Now, before you head off to Guarulhos, if you’re still hungry and prefer a full meal than the airport food court or the airplane food later on, I seriously recommend taking a taxi for a late afternoon visit to the churrascaria. Unlimited meats, an open salad and pasta bar, and dessert offerings, what’s there not to like? Similar to feijoada places in Brazil, churrascarias can be found all over Sao Paulo but I am definitely going to recommend Angelica Grill in Higienopolis, which is open not just at night but in afternoon too, which is perfect before you head on your flight. Don’t be afraid of the chicken hearts, go for the picanha piece of beef, and remember to not overdo it at the salad bar and it will be a great send off for an amazing four days in Sao Paulo!

Remember to follow these recommendations as you see fit but a lot of these places are ones that I grew fond of during my time in Sao Paulo. I hope that your visit brings you much enjoyment and joy as a tourist and a traveler. Boa sorte! (Good luck!) and Aproveite! (Enjoy!)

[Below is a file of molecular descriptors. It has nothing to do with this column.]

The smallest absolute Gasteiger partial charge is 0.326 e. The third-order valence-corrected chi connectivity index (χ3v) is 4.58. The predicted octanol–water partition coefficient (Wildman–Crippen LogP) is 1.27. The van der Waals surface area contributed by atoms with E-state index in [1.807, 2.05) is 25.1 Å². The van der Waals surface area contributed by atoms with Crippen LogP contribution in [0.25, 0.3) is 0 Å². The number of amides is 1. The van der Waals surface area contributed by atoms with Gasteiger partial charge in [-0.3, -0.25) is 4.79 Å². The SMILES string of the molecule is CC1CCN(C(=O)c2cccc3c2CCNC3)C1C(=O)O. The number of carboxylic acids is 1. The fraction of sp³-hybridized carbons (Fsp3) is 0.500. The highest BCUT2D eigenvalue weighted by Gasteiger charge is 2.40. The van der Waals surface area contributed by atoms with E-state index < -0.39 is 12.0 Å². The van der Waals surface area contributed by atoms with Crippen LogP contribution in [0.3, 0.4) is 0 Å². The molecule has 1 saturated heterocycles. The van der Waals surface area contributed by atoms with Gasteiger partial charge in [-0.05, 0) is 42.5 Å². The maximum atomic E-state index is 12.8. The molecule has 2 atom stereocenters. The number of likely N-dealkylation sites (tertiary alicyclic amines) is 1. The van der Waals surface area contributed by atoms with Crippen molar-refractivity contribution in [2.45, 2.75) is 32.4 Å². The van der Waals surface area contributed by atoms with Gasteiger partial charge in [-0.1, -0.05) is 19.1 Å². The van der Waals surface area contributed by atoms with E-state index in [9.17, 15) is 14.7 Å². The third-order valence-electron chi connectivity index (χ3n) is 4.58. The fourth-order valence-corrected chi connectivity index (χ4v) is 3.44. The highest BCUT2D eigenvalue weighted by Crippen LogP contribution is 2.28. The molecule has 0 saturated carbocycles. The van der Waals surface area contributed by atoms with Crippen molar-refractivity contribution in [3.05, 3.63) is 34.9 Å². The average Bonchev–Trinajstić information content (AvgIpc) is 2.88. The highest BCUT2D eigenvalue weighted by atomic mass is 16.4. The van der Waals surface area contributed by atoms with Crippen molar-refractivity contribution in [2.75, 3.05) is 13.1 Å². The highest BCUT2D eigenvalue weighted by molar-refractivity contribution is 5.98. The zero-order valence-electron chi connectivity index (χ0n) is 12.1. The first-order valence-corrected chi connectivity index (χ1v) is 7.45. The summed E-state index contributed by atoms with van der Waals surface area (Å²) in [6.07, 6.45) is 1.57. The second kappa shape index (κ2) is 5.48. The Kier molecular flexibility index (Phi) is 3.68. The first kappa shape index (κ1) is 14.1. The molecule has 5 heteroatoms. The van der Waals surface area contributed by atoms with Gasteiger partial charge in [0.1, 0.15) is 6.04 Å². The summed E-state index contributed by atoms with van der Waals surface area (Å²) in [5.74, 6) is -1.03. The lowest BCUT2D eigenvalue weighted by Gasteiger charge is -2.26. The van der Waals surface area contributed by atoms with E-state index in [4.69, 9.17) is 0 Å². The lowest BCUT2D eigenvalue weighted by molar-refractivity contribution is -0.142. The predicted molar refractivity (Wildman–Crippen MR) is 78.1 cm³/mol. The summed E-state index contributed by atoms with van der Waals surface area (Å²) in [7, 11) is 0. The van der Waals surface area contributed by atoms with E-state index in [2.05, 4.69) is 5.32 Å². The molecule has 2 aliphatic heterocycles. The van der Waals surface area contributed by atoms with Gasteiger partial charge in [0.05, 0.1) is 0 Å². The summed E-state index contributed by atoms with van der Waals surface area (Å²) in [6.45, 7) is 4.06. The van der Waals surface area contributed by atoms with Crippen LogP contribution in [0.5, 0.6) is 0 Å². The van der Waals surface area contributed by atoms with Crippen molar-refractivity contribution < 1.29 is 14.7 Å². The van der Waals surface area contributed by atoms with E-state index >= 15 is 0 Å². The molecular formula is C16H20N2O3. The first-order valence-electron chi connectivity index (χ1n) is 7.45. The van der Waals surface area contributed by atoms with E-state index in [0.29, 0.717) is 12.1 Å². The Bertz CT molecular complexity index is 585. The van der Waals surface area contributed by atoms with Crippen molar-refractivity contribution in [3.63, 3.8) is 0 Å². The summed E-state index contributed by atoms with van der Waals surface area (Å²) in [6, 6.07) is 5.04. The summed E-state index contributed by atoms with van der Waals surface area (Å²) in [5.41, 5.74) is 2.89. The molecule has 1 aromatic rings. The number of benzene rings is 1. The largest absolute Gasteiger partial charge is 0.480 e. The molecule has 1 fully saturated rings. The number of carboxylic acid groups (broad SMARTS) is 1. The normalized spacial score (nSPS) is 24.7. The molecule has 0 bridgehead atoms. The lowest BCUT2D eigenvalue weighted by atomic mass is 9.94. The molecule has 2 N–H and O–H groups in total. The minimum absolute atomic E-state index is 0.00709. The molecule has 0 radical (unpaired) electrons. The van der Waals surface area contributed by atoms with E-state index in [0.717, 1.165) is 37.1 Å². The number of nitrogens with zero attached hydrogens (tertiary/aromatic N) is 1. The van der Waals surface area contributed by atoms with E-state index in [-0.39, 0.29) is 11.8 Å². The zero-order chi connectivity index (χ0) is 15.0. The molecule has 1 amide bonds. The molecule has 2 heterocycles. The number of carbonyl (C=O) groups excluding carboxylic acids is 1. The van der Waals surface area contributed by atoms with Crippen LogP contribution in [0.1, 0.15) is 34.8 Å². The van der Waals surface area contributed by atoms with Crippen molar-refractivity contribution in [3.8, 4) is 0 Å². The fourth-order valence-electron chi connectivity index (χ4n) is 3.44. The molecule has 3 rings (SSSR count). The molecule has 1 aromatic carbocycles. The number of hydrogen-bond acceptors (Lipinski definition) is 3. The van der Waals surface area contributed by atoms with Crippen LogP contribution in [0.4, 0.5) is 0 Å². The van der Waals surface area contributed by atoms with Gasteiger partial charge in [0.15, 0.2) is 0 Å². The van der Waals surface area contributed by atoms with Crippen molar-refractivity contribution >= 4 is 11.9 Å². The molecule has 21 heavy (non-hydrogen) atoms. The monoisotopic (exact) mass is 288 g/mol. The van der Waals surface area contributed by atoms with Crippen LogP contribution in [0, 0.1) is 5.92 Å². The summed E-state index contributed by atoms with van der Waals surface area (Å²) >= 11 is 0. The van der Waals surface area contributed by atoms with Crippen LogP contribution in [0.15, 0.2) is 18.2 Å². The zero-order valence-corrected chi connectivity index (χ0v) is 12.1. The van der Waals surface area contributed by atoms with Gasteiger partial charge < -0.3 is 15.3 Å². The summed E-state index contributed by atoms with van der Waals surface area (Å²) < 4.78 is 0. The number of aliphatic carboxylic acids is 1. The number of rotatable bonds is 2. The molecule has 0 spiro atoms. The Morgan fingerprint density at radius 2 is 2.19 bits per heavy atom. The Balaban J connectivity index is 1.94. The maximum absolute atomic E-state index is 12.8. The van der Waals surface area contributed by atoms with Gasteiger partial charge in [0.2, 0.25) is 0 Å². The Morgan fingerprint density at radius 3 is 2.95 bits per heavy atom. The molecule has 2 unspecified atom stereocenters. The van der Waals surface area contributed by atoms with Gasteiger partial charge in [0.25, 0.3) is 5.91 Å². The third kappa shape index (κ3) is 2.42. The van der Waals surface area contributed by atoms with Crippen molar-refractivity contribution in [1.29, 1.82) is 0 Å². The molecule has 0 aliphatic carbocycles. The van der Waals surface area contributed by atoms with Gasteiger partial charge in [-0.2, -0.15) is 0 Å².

Fort McHenry National Monument

Camera: iPhone 12

Location: Fort McHenry National Monument; Baltimore, Maryland, USA

Boat Ride to Isla Taboga

Camera: iPhone 12

Location: Taboga Island, Panama

Parque Nacional Soberanía

Camera: iPhone 12

Location: Soberania National Park; Las Cumbres, Panama

The Panama Canal

Camera: iPhone 12

Location: The Panama Canal – Historic Locks and Visitor Center; Panama City, Panama

‘A Serious Man’ – Film Review and Analysis

“Above all else, it is a story of a ‘serious’ man who wants to be taken seriously and seems unable to be granted that not only from his teenage children but also from his estranged wife and it seems from religious leaders in his suburban Jewish community.”

Man can be tested again and again but how exactly he deals with life’s challenges and his overall resolve and mettle will be seen as the measure of his true character. If I had to sum up the excellent movie, ‘A Serious Man’, it is a dark comedy but also a human drama regarding fate, fortune, and whether the role of a higher being can ultimately affect our destiny. Above all else, it is a story of a ‘serious’ man who wants to be taken seriously and seems unable to be granted that not only from his teenage children but also from his estranged wife and it seems from religious leaders in his suburban Jewish community.